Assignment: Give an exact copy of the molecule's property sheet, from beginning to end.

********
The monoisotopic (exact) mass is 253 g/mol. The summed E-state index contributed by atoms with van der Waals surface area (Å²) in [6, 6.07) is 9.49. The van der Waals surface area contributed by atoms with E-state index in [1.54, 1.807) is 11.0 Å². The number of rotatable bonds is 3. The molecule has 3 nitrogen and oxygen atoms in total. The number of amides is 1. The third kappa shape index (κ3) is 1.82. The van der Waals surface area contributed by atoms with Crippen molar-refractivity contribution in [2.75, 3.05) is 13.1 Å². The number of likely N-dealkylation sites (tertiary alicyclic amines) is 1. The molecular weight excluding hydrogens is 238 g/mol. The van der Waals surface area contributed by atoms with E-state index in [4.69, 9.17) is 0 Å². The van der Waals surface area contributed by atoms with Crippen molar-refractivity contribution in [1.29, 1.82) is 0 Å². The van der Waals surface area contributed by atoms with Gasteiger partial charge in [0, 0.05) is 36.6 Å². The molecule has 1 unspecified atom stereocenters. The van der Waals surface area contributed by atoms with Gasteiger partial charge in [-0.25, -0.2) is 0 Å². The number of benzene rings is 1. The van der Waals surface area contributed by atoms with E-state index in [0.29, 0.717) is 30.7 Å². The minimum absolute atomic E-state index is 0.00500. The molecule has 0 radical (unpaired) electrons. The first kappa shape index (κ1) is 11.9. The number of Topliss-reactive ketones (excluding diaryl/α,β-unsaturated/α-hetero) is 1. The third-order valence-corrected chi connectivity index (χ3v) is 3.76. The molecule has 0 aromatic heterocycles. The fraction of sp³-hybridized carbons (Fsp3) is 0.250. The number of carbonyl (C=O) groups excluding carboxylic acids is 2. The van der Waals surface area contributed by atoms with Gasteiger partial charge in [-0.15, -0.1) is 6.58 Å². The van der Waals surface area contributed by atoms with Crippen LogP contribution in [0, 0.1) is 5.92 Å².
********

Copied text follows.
The monoisotopic (exact) mass is 253 g/mol. The summed E-state index contributed by atoms with van der Waals surface area (Å²) in [6, 6.07) is 9.49. The van der Waals surface area contributed by atoms with E-state index in [1.54, 1.807) is 11.0 Å². The number of rotatable bonds is 3. The molecule has 3 nitrogen and oxygen atoms in total. The number of amides is 1. The third kappa shape index (κ3) is 1.82. The van der Waals surface area contributed by atoms with Crippen molar-refractivity contribution in [2.75, 3.05) is 13.1 Å². The number of likely N-dealkylation sites (tertiary alicyclic amines) is 1. The molecular weight excluding hydrogens is 238 g/mol. The van der Waals surface area contributed by atoms with E-state index in [4.69, 9.17) is 0 Å². The van der Waals surface area contributed by atoms with Crippen molar-refractivity contribution in [1.29, 1.82) is 0 Å². The van der Waals surface area contributed by atoms with Gasteiger partial charge in [0, 0.05) is 36.6 Å². The molecule has 1 unspecified atom stereocenters. The van der Waals surface area contributed by atoms with Gasteiger partial charge in [-0.25, -0.2) is 0 Å². The number of benzene rings is 1. The van der Waals surface area contributed by atoms with E-state index in [0.29, 0.717) is 30.7 Å². The minimum absolute atomic E-state index is 0.00500. The molecule has 0 radical (unpaired) electrons. The first kappa shape index (κ1) is 11.9. The number of Topliss-reactive ketones (excluding diaryl/α,β-unsaturated/α-hetero) is 1. The third-order valence-corrected chi connectivity index (χ3v) is 3.76. The molecule has 0 aromatic heterocycles. The fraction of sp³-hybridized carbons (Fsp3) is 0.250. The number of carbonyl (C=O) groups excluding carboxylic acids is 2. The van der Waals surface area contributed by atoms with Gasteiger partial charge in [-0.15, -0.1) is 6.58 Å². The van der Waals surface area contributed by atoms with Crippen LogP contribution in [0, 0.1) is 5.92 Å².